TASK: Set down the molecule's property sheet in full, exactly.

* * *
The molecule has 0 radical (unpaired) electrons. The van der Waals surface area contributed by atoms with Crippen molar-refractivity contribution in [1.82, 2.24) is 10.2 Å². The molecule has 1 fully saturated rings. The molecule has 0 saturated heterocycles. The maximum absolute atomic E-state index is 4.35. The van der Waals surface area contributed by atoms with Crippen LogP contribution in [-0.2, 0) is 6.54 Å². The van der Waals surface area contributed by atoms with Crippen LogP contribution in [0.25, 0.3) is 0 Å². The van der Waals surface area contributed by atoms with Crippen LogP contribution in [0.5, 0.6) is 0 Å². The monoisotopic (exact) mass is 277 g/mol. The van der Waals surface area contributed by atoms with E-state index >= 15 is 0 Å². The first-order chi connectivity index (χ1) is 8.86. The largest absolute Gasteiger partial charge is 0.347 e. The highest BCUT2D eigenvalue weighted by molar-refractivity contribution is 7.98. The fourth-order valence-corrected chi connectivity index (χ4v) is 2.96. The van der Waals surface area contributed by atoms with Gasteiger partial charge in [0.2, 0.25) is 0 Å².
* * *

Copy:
The molecule has 0 radical (unpaired) electrons. The van der Waals surface area contributed by atoms with Crippen molar-refractivity contribution in [1.82, 2.24) is 10.2 Å². The molecule has 1 fully saturated rings. The molecule has 0 saturated heterocycles. The maximum absolute atomic E-state index is 4.35. The van der Waals surface area contributed by atoms with Crippen LogP contribution in [-0.2, 0) is 6.54 Å². The van der Waals surface area contributed by atoms with Crippen LogP contribution in [0.25, 0.3) is 0 Å². The van der Waals surface area contributed by atoms with Crippen LogP contribution in [0.5, 0.6) is 0 Å². The monoisotopic (exact) mass is 277 g/mol. The van der Waals surface area contributed by atoms with E-state index >= 15 is 0 Å². The first-order chi connectivity index (χ1) is 8.86. The largest absolute Gasteiger partial charge is 0.347 e. The highest BCUT2D eigenvalue weighted by molar-refractivity contribution is 7.98. The fourth-order valence-corrected chi connectivity index (χ4v) is 2.96. The van der Waals surface area contributed by atoms with Gasteiger partial charge in [0.2, 0.25) is 0 Å².